It’s not the workouts: Of course they will watch workouts with interest, but those aren’t going to sway opinions much. The two most important things in Indianapolis are the medical checkups and the chance to interview guys. The Titans will come back to Nashville with a full medical file on every guy and they will have talked to a good percentage of the players they are interested in, either in the short formal sit-down or the more casual secondary setting.

Tweeners are big: For as long as they’ve been in Tennessee, the Titans have been a straightforward 4-3 defense. They made the right call in 1999 when they looked at Jevon Kearse, judged as a tweener who might be an end or might be a linebacker, drafted him, installed him at end and watched him become a difference-making pass-rushing force. But they steered away from a slew of other guys who weren’t clearly 4-3 ends or 4-3 outside linebackers. Now, with a hybrid defense on the horizon, the franchise will be looking at guys who are not clearly an end or an outside linebacker in a different way. A flexible guy able to rush from the edge in different ways could have a whole new appeal. Those guys work out on Monday.

The quarterback plan: The three most powerful football people in the organization are endorsing Jake Locker as the team’s quarterback. Still, the team needs quality alternatives if Locker doesn’t pan out in 2014 or if he gets hurt again. It will be hard for a rookie to find sufficient snaps to develop, but the team should be thinking it needs maximum options at the position. The Titans won’t be in range of the top three quarterbacks. But might they be in the process of falling in love with a lower-ranked guy like Jimmy Garoppolo, Zach Mettenberger, Aaron Murray or David Fales? Meeting them could advance those feelings.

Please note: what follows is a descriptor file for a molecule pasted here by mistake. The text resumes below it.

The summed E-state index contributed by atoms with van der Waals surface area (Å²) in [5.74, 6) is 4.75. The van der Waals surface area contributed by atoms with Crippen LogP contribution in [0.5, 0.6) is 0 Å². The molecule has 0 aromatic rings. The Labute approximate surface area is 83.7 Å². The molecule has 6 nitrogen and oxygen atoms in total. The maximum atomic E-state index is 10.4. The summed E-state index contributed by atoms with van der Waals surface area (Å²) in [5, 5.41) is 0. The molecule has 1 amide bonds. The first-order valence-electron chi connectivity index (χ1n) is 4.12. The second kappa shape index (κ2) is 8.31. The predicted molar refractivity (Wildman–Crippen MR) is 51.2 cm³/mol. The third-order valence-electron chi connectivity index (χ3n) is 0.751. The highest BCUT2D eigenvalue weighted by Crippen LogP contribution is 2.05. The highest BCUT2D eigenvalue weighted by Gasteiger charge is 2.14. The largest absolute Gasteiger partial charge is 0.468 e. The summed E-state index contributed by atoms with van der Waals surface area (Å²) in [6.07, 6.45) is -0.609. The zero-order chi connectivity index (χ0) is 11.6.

Same page: Ruston Webster’s scouting staff has watched these players for some time, but in-season they were picturing them in the scheme the team ran under Mike Munchak. In pre-combine meetings, they discussed altered thinking. Here is a chance for those scouts to mingle more switch with Ken Whisenhunt and the new staff. And in meetings to come, those coaches will further spell out what they feel they need and the scouts will continue to revise their thinking about who has the qualities the evolving scheme needs.

Planting seeds: I can't see the Titans moving up in this draft. They are already without a third-round pick and aren't going to get any compensatory picks. Odds are it will be difficult to resist a talent at No. 11. But if they can bump down a few spots, still get someone they love who can be an immediate impact guy and gain a pick or two, it’s surely an option they’d consider. Most teams will know that, but perhaps Webster will have a chance while standing alongside a colleague or two to plant a seed that grows into something in early May.
NASHVILLE, Tenn. -- One by one, they have faced the same questions.

One by one, they have given similar answers.

When the topic is Jake Locker, Tennessee Titans president and CEO Tommy Smith, general manager Ruston Webster and coach Ken Whisenhunt talk enthusiastically and optimistically.

When the topic is Chris Johnson, Smith, Webster and Whisenhunt are far more reserved, talking about how a decision has yet to be made, and not offering so much as a lukewarm endorsement.